Sounds simple, but sadly it is WAY more complex than that.
There are actually 4 distinct types of allergic reactions that occur. All images courtesy of University of Georgia unless otherwise specified.
This is the classic type of allergic reaction everyone is familiar with. Generally, it is activated by IgE antibodies in the blood in conjunction with mast cells. This is the type of allergy that is typically tested for by skin prick as well as blood testing (RAST or immunoCAP).
The reaction goes something like this: The allergen (stuff you are allergic to; green starfish in image below) binds IgE (stuff measured in allergy blood tests; Y shape in image) found on mast cells (the cell responsible for allergies). When that happens, the mast cell explodes releasing chemicals that cause all the classic symptoms of allergy.
This is the allergic reaction that occurs if you get the wrong blood type during a blood transfusion. Rather than IgE, this reaction is mediated by IgG and does not involve mast cells.
The reaction goes something like this: Antibodies (homing beacons; green Y in image) in the blood attach to certain cells (cells that have a red triangle) which than marks them for destruction. Destructive proteins (called complement) and killer soldier cells than "home in" on these tagged cells and destroy them (like laser-guided missiles).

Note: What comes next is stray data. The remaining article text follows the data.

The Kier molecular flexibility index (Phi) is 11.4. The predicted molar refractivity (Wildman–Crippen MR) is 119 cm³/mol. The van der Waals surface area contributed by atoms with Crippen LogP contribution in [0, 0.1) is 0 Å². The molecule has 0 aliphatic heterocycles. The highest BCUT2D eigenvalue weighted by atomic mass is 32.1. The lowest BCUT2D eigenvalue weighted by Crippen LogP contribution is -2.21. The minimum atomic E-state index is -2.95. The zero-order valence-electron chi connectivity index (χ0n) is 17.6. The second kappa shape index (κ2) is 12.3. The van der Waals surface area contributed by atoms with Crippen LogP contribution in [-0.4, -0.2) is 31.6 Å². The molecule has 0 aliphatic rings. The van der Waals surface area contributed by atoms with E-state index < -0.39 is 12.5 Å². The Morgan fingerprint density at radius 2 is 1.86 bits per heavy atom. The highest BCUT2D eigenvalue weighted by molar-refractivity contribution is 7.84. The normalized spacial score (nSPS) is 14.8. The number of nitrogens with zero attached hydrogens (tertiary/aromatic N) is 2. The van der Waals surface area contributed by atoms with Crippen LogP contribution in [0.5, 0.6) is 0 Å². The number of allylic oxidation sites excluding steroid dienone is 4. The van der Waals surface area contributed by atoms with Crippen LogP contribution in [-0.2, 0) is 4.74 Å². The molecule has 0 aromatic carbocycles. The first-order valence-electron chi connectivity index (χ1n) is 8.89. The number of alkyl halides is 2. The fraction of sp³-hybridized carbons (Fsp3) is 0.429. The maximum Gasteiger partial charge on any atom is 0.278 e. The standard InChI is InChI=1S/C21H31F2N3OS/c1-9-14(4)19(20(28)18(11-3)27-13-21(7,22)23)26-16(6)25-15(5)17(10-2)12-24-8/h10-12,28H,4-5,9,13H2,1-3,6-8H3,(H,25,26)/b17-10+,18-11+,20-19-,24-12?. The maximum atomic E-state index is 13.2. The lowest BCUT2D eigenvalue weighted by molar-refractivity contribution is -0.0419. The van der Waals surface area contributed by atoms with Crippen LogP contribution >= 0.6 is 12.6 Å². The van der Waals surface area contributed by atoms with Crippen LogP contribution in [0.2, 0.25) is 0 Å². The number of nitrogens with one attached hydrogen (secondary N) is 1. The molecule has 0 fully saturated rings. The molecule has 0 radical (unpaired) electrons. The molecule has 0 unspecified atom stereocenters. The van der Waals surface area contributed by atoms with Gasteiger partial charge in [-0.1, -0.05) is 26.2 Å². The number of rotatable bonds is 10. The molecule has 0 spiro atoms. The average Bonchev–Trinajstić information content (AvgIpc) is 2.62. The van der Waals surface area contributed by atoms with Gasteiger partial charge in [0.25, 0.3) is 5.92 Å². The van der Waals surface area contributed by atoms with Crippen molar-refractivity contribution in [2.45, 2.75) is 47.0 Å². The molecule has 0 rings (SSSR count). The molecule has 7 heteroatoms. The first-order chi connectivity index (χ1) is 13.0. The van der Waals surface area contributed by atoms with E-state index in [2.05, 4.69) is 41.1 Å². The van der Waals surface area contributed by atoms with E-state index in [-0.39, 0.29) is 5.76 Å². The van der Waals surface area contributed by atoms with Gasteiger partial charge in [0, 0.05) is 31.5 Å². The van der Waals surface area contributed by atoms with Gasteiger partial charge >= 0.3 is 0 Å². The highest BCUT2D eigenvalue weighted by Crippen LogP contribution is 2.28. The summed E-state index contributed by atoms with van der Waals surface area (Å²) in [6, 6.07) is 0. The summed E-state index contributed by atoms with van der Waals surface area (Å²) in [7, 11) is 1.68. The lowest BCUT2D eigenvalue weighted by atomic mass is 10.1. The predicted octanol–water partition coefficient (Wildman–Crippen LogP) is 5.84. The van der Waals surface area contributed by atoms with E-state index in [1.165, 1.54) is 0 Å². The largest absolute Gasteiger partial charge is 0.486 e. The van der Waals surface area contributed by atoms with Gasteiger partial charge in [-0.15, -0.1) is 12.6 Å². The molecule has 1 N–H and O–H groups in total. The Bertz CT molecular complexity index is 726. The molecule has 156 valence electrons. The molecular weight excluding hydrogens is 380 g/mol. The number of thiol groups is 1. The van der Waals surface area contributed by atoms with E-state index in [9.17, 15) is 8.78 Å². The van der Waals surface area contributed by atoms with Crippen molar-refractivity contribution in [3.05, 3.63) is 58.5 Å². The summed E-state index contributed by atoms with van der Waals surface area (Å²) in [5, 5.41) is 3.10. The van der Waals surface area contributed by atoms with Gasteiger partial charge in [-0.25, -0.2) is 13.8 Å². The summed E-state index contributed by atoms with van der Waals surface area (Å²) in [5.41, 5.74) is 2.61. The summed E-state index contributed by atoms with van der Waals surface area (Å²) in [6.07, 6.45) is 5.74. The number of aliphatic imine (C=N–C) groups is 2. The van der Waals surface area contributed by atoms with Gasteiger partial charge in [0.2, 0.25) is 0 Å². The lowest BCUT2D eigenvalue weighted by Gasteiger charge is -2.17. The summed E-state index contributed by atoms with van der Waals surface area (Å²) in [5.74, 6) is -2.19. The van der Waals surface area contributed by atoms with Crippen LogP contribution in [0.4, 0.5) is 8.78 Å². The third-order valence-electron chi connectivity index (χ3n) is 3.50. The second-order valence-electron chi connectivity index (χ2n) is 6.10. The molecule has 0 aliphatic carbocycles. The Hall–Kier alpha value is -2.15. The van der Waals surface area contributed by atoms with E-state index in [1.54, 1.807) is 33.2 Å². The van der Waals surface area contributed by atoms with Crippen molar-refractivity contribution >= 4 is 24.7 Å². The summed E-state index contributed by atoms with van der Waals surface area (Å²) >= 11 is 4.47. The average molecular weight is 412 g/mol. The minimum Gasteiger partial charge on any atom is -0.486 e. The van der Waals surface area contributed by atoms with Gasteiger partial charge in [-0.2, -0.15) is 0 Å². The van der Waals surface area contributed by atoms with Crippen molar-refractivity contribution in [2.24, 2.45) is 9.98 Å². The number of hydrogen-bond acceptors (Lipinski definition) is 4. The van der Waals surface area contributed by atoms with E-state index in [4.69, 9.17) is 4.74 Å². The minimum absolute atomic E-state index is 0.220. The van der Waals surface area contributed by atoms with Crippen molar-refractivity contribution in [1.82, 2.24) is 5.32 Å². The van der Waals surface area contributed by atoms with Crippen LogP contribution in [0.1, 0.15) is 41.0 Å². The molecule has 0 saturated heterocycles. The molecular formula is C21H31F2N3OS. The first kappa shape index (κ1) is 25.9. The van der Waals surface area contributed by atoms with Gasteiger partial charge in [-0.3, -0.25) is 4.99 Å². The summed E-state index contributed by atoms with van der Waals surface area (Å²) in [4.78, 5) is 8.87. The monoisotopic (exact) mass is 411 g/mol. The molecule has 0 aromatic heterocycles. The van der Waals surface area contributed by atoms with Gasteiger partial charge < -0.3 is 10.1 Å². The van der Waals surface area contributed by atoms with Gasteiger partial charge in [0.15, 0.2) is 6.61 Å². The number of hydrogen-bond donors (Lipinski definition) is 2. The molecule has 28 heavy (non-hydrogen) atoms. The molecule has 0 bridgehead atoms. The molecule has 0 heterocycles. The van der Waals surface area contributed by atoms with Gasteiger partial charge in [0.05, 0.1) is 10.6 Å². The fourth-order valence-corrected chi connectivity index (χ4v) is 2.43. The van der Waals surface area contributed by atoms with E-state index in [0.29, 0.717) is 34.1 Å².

|Courtesy of University of Florida|
This reaction typically occurs in autoimmune diseases like rheumatoid arthritis but can occur with injections.
The reaction is due to clustering of IgG antibodies (Y shape in image below) and the "allergic" substance (green pellets). This clustering can ultimately create a mega-complex (called immune complex) which can than activate destructive proteins (complement as in Type 2) as well as clog up the small arteries causing surrounding tissue death and/or ischemia.
This type of reaction is what mediates latex allergy and other forms of contact dermatitis. It also forms the basis for organ rejection after a transplant as well as the PPD reaction that occurs when testing for tuberculosis.
Rather than antibodies, special cells called macrophages actually directly cause the damage. These cells hunt and "eat" the offending protein or cell with the end result being a "reaction".
To summarize, take a look at this chart: